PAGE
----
Second part of our interview with Arvind Satyam, Managing Director for Global Business Development at CISCO Systems Industry Solutions Group, who manages the global business development team for Cisco’s ‘Internet of Everything’ initiative for Cities and works with local authorities to help them adopt Internet of Things technology for all their activities.

“Europe took an interest in Smart Cities before anyone else did”

In the first part of the interview, Arvind Satyam stressed the importance of mobility and transport issues for the Smart City. In the second section, he expounds on issues around healthcare, citizen engagement and the place of drones in the cities of tomorrow.

[Re-read first part of the interview] 

L’Atelier: You’ve already talked about the role that the IoT can play in urban mobility. What other areas do you think are likely to be shaken up in the cities of the future?

Arvind Satyam: Well, the Internet of Things will enable citizens to obtain a better knowledge of the things going on around them and so the healthcare field is going to see some fundamental changes. We’ve been working with Jay S. Walker, the guy who launched TEDMED. He has an interesting analogy: when you’re at the wheel of your car, the dashboard informs you of your speed, fuel and oil levels and so on. However, there is as yet no dashboard in existence to inform you about your state of health. Most people are content just to weigh themselves from time to time, and the lucky ones are entitled to an annual check-up. You go to the hospital only when an illness appears and usually you have no chance to pick up on precursor signals. We just don’t have access to data on our own bodies. In fact we don’t really have a healthcare system. What we have is a ‘sick care system’. So how can we use new technologies to help change that? Connected objects can give us real-time access to lots of data on our health and so help to bring about a fundamental change in our way of life and our quality of life. That’s what Fitbit, for example, is offering with its connected wristbands.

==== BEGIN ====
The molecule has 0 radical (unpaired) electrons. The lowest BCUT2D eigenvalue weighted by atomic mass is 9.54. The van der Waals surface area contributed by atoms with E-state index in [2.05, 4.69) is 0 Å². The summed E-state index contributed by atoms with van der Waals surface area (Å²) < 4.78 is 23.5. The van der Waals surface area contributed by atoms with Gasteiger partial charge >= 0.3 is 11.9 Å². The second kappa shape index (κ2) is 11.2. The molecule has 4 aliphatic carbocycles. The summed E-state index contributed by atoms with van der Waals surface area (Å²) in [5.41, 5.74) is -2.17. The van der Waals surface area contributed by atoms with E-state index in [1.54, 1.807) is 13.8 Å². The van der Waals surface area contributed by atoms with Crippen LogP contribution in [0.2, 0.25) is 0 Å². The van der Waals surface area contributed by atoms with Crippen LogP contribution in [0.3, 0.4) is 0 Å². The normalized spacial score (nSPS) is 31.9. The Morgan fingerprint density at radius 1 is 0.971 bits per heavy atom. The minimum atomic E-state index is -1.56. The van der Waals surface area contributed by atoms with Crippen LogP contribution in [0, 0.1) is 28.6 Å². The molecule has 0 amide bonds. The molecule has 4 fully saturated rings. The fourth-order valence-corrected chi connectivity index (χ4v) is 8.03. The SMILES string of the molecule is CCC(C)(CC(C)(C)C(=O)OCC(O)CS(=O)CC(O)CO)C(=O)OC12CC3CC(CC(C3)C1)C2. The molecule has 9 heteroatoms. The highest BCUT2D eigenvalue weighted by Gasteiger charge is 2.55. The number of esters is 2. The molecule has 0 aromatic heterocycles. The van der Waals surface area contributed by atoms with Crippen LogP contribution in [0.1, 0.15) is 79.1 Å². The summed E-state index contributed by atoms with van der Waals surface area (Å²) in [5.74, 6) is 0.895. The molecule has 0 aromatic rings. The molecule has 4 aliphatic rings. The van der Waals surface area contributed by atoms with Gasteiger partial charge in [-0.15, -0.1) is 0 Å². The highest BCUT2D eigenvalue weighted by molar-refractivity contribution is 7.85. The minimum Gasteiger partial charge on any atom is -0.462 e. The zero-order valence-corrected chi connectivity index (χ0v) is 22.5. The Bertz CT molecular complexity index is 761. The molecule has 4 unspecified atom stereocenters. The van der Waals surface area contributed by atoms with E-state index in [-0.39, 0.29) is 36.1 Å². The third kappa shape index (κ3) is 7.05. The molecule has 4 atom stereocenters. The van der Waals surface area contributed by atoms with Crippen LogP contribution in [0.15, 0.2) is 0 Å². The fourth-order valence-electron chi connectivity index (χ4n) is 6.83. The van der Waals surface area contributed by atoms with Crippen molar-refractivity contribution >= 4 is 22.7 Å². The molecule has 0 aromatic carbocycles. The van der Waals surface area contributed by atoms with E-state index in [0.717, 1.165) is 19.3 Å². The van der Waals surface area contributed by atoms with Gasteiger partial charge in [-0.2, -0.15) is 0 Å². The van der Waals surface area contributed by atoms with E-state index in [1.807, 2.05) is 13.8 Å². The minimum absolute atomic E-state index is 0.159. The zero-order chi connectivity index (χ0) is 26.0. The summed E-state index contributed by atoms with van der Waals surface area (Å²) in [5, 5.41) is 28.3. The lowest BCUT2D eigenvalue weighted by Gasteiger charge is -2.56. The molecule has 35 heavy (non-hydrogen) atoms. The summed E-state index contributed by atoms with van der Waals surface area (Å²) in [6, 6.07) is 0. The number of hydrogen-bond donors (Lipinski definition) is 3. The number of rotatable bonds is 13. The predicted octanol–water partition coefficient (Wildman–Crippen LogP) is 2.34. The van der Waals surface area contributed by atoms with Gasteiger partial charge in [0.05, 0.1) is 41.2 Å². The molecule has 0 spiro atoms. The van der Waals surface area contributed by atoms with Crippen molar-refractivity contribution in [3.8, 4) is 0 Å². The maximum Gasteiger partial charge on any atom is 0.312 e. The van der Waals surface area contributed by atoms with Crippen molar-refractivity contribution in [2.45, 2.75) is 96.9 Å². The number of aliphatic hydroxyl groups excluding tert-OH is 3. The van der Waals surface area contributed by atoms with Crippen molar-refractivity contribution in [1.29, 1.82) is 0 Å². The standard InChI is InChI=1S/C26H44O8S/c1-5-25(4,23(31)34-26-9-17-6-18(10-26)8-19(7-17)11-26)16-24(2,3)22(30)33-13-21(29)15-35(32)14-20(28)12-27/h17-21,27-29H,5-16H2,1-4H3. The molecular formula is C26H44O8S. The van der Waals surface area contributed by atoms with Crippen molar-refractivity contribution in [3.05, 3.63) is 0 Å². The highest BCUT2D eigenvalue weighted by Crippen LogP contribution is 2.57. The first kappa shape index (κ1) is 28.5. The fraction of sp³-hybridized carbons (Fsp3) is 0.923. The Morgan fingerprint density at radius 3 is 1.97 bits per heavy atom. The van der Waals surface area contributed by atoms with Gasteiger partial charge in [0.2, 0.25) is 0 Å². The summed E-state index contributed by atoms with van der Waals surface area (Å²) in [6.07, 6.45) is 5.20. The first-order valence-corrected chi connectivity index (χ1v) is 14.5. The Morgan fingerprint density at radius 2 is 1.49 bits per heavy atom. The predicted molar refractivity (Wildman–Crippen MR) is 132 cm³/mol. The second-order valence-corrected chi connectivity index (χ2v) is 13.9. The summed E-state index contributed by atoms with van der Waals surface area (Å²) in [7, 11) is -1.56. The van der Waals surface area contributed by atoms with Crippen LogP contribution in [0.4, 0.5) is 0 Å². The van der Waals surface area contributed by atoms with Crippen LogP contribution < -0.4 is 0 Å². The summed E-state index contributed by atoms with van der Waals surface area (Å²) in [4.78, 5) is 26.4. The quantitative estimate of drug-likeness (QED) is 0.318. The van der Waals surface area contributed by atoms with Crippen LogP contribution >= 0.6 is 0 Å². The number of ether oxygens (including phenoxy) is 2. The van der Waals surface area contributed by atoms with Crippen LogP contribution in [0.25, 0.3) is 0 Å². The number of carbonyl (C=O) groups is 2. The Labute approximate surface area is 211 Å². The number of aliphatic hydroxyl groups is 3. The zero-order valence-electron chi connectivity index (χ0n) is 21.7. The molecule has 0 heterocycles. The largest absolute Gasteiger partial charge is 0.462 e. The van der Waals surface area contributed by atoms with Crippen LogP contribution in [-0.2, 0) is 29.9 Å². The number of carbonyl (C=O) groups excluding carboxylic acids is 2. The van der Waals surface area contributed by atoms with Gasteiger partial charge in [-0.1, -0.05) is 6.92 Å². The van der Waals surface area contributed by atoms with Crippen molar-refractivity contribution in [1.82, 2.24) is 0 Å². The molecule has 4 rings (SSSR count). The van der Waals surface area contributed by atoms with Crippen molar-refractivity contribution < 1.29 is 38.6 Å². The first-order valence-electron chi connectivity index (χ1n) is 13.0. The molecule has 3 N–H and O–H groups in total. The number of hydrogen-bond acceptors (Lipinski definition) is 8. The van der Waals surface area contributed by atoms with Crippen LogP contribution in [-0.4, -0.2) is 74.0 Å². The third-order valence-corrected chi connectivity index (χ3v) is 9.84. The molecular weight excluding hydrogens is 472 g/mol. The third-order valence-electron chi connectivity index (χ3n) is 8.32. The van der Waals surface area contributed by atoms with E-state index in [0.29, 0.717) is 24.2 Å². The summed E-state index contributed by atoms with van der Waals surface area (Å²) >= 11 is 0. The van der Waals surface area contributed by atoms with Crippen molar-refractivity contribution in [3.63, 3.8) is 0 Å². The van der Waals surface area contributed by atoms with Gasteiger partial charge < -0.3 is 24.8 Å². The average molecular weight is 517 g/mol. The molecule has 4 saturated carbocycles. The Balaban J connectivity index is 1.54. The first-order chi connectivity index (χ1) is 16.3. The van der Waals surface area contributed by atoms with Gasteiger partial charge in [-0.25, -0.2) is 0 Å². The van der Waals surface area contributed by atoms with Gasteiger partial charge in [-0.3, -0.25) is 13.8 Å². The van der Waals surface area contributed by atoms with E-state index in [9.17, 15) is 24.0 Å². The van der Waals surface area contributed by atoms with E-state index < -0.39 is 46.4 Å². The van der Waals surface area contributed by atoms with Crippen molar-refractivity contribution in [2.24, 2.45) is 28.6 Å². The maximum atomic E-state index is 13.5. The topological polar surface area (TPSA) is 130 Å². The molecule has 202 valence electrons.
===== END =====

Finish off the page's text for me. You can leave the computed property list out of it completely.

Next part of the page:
We recently interviewed the co-founder of NextRequest, which provides citizens with an easy means of asking their local authorities for access to public documents. In your opinion, is e-government going to take pride of place in the cities of tomorrow?